Volume 20, Number 7
A monthly report of mass media law in Florida
Brechner Center for Freedom of Information
- R. Michael Hoefges, J.D., Editor
- Eric Fritz, Production Asst.
- Michelle Bernstein, Production Asst.
- Bill F. Chamberlin, Ph.D., Director
- Sandra F. Chance, J.D., Asst. Director
3208 Weimer Hall
College of Journalism and Communications
University of Florida, Gainesville, 32611
Delays violated records law
permits limited release of exempt criminal investigation files
e-mail would be made public
out charges against "rude" records seeker
Desegregation talks ordered open
Board may circulate position
Suit against Brevard schools
Hospital committee subject to
Judge allows media at custody
Judge denies request for boy to tape 'Geraldo'
complaints about book lead to daughter's expulsion
Board declines to ban
Escambia schools pull
enacts several public records
THE BACK PAGE
continue to chip away at access provisions
WEST PALM BEACH - The 4th District Court of Appeal upheld a trial court's finding that
the Town of Manalapan excessively and unreasonably delayed responses to a series of
records requests and failed to comply with the Public Records Law.
The decision came in an action filed against the town by Morton and Beverly Rechler.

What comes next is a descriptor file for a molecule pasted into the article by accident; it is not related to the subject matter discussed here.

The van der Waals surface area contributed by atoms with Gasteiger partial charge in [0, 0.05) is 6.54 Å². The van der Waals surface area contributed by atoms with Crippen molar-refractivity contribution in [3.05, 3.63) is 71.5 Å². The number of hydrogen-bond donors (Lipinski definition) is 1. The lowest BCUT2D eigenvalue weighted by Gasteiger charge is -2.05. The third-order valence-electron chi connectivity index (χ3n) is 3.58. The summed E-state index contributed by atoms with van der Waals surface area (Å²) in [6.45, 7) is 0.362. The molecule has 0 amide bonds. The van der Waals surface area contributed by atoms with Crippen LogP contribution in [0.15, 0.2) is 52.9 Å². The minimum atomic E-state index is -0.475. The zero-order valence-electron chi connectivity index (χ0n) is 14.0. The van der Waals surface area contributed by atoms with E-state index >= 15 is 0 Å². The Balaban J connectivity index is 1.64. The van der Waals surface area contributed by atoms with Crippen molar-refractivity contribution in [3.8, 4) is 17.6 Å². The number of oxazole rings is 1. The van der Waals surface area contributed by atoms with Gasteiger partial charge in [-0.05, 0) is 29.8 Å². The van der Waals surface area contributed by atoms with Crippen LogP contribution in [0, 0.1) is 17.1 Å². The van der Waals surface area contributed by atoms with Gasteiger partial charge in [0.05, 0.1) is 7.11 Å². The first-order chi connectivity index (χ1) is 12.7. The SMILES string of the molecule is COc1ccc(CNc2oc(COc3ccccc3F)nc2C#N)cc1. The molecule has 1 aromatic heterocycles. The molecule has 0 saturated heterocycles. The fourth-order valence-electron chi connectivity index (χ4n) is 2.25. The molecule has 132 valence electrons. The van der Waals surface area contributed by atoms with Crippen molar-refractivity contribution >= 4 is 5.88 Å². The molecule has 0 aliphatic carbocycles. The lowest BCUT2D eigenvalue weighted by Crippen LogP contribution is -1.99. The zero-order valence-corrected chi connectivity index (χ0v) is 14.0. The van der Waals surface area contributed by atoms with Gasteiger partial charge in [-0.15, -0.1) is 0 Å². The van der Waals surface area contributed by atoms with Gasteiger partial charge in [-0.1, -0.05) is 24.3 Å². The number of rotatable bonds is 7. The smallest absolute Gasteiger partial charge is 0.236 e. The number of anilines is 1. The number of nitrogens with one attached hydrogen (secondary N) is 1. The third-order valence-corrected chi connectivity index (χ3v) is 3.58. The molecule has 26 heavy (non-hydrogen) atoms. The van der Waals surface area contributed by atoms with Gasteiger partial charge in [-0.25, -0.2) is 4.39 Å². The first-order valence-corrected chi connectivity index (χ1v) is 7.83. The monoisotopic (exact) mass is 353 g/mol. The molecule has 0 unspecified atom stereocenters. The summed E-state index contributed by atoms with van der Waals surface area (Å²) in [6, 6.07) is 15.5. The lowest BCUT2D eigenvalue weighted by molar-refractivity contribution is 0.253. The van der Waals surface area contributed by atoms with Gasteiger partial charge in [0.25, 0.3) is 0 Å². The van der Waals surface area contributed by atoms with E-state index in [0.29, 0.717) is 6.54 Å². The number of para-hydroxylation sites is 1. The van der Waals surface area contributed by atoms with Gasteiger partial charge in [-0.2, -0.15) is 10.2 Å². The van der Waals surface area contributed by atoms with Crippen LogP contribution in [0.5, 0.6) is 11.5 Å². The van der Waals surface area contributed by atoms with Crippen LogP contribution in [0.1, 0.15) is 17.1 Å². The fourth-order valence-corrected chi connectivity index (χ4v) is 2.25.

They claimed that the town's responses to their public records requests were repeatedly
After a two-day, non-jury trial Judge Moses Baker of the 15th Judicial Circuit found
that the town had engaged in a pattern of delay before providing the requested public
Following the appellate ruling, the trial court was expected to consider awarding
attorney fees and court costs. (Decisions on File, Town of Manalapan v. Rechler, 21
Fla. L. W. D1046 (May 1, 1996))
opinion was requested by North Miami Beach Police Chief William B. Berger. (Decisions
on File, Fla. Atty. Gen. Op. 96-34 (May 17, 1996))
TALLAHASSEE - In a recent opinion, Attorney General Bob Butterworth stated that
electronic mail messages made or received by a property appraiser's office in the
transaction of official business would be subject to the Public Records Law.
The opinion states that electronic public records are subject to a Florida statute that
prohibits state agencies from destroying public records except as permitted by the
Division of Library and Information Services of the Department of State.
Sarasota County Property Appraiser John Mikos asked for the opinion. Mikos was
considering installing computer software to allow electronic messaging between members of
his staff and other public agencies. (Decisions on File, Fla. Atty. Gen. Op. 96-34
(May 15, 1996))
In February, the Highlands County Board of Commissioners issued a "trespass
warning" to Preston Colby after county employees reported that he was rude and